Teens are banished by veterans under fire, punished for someone else’s predicament
A bunch of teens are invited to a party to celebrate a big win for their school’s basketball team. By all accounts the teens are well-behaved and following the law – there’s no underage drinking or smoking observed by police, fire officials or the people who hosted the party. And this comes as no surprise, since the hosts have had other teen parties in the past with no problem.
So of course when the License Commission makes a vigorous investigation of whether the United American Vets’ Eugene F. Lynch Post No. 30 allowed overcrowding at a March 26 party, the solution is to ban teen parties forever?
It’s disputed whether there was overcrowding in the North Cambridge post’s second-floor rental space. Representatives of the club, which has been around some six decades, say they called police to help clear the crowds long before the hall’s 99-person capacity was reached; a police officer and fire official say they found the hall “shoulder to shoulder” with about 150 partygoers.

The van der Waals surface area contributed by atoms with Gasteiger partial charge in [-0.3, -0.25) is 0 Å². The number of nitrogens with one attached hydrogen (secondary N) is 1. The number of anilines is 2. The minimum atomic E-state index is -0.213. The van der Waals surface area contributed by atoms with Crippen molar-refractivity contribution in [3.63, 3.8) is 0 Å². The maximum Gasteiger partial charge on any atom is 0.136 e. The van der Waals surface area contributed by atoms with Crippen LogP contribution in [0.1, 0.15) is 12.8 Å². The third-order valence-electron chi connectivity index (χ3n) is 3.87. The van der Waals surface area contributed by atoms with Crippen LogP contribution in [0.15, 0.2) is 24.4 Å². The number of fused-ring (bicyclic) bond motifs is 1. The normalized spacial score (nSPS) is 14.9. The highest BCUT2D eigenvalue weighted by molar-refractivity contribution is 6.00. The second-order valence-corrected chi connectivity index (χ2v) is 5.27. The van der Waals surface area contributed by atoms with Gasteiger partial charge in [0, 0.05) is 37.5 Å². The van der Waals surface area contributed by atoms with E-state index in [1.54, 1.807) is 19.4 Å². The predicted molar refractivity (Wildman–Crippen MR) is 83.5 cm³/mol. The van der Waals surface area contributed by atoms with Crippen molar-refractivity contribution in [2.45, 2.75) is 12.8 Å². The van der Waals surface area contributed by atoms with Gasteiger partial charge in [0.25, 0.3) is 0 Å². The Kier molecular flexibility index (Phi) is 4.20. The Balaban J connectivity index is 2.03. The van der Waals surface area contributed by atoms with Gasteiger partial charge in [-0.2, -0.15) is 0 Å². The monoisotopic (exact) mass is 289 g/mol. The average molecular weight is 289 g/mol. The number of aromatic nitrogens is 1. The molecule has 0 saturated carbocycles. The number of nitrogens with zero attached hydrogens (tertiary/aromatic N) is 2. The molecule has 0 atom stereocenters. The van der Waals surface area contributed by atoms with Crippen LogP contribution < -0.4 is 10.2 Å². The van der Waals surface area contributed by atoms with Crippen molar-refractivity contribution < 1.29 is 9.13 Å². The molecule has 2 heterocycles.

In scrambling to keep their post from being punished, Lynch representatives pleaded with the commission, praised law enforcement, stressed that the member who brought on the problem was being reprimanded – and threw teens completely under the bus. The post even canceled two teen parties that had been reserved, returning the deposits but disappointing people who thought they had the location locked in for their event.
No one brought up the fact that the teens, acknowledged as being polite and lawful, were being made victims solely for the crime of showing up to dance at a party to which they were invited. The teens did absolutely nothing wrong.
This is a bad, pointless outcome that punishes the innocent. Do the License Commission, police and fire officials really endorse taking away an option for teens who want to get together and dance, without drugs, smoking or incident?